Midwives unable to overcome language barriers in prenatal care
Background: the present study aims to explore to what extent midwives experience barriers in providing information about prenatal screening for Down syndrome to women from diverse ethnic backgrounds, and to assess their competences to overcome these barriers.
Methods: midwives from 24 Dutch midwifery practices in Rotterdam completed a structured webbased questionnaire (n=57). Data were obtained on perceived ethnic-related differences and barriers in providing information on prenatal screening, preparedness to provide cultural competent care, and the use of translated materials and professional translators. A group interview was conducted to further explore the results emerging from the questionnaire (n=23).
Results: almost all midwives (95%) experienced barriers in informing women from non-Western ethnic backgrounds about prenatal screening. Midwives especially felt incompetent to provide information to pregnant women that hardly speak and understand Dutch. In total 58% of the midwives reported that they never used translated information materials and 88% never used professional interpreters in providing information on prenatal screening. The main reasons for this underutilization were unawareness of the availability of translated materials and unfamiliarity with the use of professional interpreters.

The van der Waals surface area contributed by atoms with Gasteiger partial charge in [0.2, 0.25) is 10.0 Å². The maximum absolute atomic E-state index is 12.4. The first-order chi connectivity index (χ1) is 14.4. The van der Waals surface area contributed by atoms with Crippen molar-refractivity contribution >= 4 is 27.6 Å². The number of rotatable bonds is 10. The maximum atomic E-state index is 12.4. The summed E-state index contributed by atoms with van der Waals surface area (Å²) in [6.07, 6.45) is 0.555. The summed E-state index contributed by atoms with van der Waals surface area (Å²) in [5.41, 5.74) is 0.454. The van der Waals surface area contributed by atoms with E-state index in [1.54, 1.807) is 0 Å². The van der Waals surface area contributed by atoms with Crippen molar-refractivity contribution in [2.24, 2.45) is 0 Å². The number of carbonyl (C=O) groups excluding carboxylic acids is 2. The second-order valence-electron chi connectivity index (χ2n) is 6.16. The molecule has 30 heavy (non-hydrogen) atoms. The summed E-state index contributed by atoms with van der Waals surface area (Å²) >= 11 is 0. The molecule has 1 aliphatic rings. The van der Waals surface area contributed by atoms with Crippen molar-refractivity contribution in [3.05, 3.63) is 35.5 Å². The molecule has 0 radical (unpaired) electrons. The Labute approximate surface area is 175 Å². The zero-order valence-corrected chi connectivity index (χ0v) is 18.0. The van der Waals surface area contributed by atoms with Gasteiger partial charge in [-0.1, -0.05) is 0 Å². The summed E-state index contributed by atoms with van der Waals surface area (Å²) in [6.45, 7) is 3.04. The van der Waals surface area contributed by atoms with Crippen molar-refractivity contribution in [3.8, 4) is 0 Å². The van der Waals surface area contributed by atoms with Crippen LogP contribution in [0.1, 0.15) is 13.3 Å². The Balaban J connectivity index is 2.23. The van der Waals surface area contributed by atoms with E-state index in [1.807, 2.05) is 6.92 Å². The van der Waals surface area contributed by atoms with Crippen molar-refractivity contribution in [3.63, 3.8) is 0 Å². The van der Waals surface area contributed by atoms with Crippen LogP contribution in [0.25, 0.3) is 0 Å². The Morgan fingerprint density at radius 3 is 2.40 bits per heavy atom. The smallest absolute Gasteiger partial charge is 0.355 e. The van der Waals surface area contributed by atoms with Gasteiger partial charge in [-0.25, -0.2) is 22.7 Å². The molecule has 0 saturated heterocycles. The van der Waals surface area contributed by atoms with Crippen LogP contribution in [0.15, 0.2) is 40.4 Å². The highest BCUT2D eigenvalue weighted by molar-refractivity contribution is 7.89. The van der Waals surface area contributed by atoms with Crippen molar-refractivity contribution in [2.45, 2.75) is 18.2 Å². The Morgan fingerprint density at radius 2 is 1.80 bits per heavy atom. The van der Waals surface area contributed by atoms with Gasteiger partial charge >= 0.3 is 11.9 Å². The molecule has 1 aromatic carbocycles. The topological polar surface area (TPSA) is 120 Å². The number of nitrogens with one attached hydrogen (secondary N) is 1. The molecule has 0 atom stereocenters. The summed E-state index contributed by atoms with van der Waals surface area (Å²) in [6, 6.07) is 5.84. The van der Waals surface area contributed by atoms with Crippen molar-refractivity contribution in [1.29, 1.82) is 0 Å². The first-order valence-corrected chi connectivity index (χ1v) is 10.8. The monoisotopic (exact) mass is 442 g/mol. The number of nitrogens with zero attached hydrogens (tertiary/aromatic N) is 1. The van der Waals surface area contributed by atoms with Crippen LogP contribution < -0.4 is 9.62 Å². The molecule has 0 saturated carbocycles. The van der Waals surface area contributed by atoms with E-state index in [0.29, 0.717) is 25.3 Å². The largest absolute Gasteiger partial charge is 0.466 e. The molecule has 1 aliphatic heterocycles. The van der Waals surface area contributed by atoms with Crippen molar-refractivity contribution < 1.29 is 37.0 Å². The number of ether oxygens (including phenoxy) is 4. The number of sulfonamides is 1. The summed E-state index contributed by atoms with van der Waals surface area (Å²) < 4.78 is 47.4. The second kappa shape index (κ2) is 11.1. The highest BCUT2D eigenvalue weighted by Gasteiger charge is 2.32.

Conclusions: although language barriers were reported to be the main difficulty in providing cultural competent care to patients from diverse ethnic backgrounds, only a minority of the midwives used translated materials or professional interpreters. In order to enable all pregnant women to make an informed decision whether or not to participate in prenatal screening, midwives’ competences to address language barriers should be increased.
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